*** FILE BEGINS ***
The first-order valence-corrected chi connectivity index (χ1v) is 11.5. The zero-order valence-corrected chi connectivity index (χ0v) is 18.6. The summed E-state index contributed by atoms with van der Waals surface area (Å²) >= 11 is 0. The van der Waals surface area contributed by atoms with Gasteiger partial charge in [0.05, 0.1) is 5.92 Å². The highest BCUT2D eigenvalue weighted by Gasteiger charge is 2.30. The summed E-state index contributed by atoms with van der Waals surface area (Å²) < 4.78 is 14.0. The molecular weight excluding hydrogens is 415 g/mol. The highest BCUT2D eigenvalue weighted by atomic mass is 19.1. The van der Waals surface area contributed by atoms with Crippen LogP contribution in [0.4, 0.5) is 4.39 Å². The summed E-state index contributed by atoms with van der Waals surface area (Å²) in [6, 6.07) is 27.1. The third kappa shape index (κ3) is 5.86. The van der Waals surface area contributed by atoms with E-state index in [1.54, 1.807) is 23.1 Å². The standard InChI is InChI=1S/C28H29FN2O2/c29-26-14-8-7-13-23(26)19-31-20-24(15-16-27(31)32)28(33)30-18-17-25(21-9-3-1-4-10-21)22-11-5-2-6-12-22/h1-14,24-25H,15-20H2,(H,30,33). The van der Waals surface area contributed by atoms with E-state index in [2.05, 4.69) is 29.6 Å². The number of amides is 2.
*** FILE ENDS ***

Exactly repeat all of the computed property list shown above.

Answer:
The first-order valence-corrected chi connectivity index (χ1v) is 11.5. The zero-order valence-corrected chi connectivity index (χ0v) is 18.6. The summed E-state index contributed by atoms with van der Waals surface area (Å²) >= 11 is 0. The van der Waals surface area contributed by atoms with Gasteiger partial charge in [0.05, 0.1) is 5.92 Å². The highest BCUT2D eigenvalue weighted by Gasteiger charge is 2.30. The summed E-state index contributed by atoms with van der Waals surface area (Å²) < 4.78 is 14.0. The molecular weight excluding hydrogens is 415 g/mol. The highest BCUT2D eigenvalue weighted by atomic mass is 19.1. The van der Waals surface area contributed by atoms with Crippen LogP contribution in [0.4, 0.5) is 4.39 Å². The summed E-state index contributed by atoms with van der Waals surface area (Å²) in [6, 6.07) is 27.1. The third kappa shape index (κ3) is 5.86. The van der Waals surface area contributed by atoms with E-state index in [1.54, 1.807) is 23.1 Å². The standard InChI is InChI=1S/C28H29FN2O2/c29-26-14-8-7-13-23(26)19-31-20-24(15-16-27(31)32)28(33)30-18-17-25(21-9-3-1-4-10-21)22-11-5-2-6-12-22/h1-14,24-25H,15-20H2,(H,30,33). The van der Waals surface area contributed by atoms with E-state index in [2.05, 4.69) is 29.6 Å². The number of amides is 2.